Wolf Cub at Hampstead Theatre | Review

Delivered at a steady pace, Wolf Cub tells the story of Maxine (Clare Latham), in a first-person narrative. As ever, without the benefit of multiple perspectives, one is inclined to wonder how reliable a narrator Maxine is, but this is very much a personal story, even if it is not a tale I can relate to. To begin with, Maxine can barely be seen, hiding in a corner of the stage, with all the timidity of a child afraid of situations unusual to her. It almost naturally follows that as she gets ‘older’ (the story spans about fifteen years or so), there’s a corresponding growth in confidence.

Wolf Cub featuring Clare Latham © Robert Day.
Wolf Cub featuring Clare Latham © Robert Day.

References to the Reagan Administration and, in the closing moments, the 1994 Northridge earthquake, were useful, at least to a non-American audience. To an American audience they might perhaps have come across as somewhat tedious and unnecessary – perhaps some script adjustments were made for this London run. Maxine’s own name is not heard at all, such is her non-existent status in her family – she even tells a story about how, aged eleven, she went out and skinned a rabbit because her father forgot to feed her. Later, other characters have names, though if you really think her companions are actually called Big Man and Fast Track, that’s your prerogative.

That isn’t the only mysterious element of this story, in which Maxine, having been drawn into the Nicaraguan Revolution, faces a ‘survival of the fittest’ situation. There are primal instincts that Ché Walker’s script unsubtly draws from, likening Maxine’s decisions and thought processes to animal behaviour. Rather innocently, her recollection of events includes letting her father’s political views be known. Without giving too much away, they are hypocritical at worst and hilarious at best.

There’s something surreal and poetic about Maxine’s life story, elements of which could be interpreted as being supportive of female empowerment, particularly when she is placed in a position of authority in a male-dominant environment: “I got a crew working for me […] they actually f—ing love being bossed around by a woman”. But I doubt her life would have been a relative walk in the park had she been hypothetically male.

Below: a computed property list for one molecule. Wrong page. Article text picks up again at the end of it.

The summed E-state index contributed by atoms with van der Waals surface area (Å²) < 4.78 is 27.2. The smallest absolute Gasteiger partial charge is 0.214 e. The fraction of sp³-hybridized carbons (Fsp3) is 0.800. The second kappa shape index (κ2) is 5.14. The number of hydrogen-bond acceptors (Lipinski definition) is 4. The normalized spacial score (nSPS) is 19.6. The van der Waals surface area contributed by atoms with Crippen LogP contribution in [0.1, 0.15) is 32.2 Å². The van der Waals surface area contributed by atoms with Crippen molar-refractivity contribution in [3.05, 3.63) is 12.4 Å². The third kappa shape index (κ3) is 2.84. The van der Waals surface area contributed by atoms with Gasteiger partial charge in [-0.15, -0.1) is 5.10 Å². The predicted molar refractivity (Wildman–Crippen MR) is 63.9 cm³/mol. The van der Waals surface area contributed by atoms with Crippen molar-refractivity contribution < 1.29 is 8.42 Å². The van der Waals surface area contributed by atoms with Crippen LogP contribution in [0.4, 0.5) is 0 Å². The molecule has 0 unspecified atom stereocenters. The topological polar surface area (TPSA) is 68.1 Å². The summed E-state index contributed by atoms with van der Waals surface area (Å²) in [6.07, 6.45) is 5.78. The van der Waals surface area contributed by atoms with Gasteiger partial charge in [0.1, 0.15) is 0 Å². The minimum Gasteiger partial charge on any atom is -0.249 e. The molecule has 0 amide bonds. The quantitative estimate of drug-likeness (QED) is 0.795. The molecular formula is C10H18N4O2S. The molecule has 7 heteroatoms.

While there are some sound effects here and there, the show is heavily reliant on the art of storytelling. Thankfully, it’s not all exposition, and Latham skilfully glides her way through both sides of a conversation. The play bucks the trend of messing around with timelines, telling its story in forward chronological order: frankly, it was something of a blessed relief to hear a character announce they are twenty-four years old before they are thirteen. A bold and confident piece of theatre, this was an intriguing look at the life and times of the kind of person whose story isn’t told on stage often enough.

4 stars

Review by Chris Omaweng

1980s, America. Teenage Maxine has teenage problems. There’s moving from the Rural Southern states to Urban Los Angeles with her booze-sodden Dad, there’s high school, boys, drugs, murder, Nicaraguan Contras, CIA, the LA uprising, the Northridge Earthquake… Not for the faint-hearted or Ronald Reagan. Blazing through a turbulent coming of age, and now trapped in a country sick with injustice, Maxine’s eyes are yellow, her hands are claws and she has a howl desperate for release…

Blending poetic beauty with brutal honesty, Wolf Cub is a visceral odyssey written and directed by Ché Walker, performed by Clare Latham.

Running time: 1 hour and 20 minutes without an interval

8 APR – 7 MAY 2022

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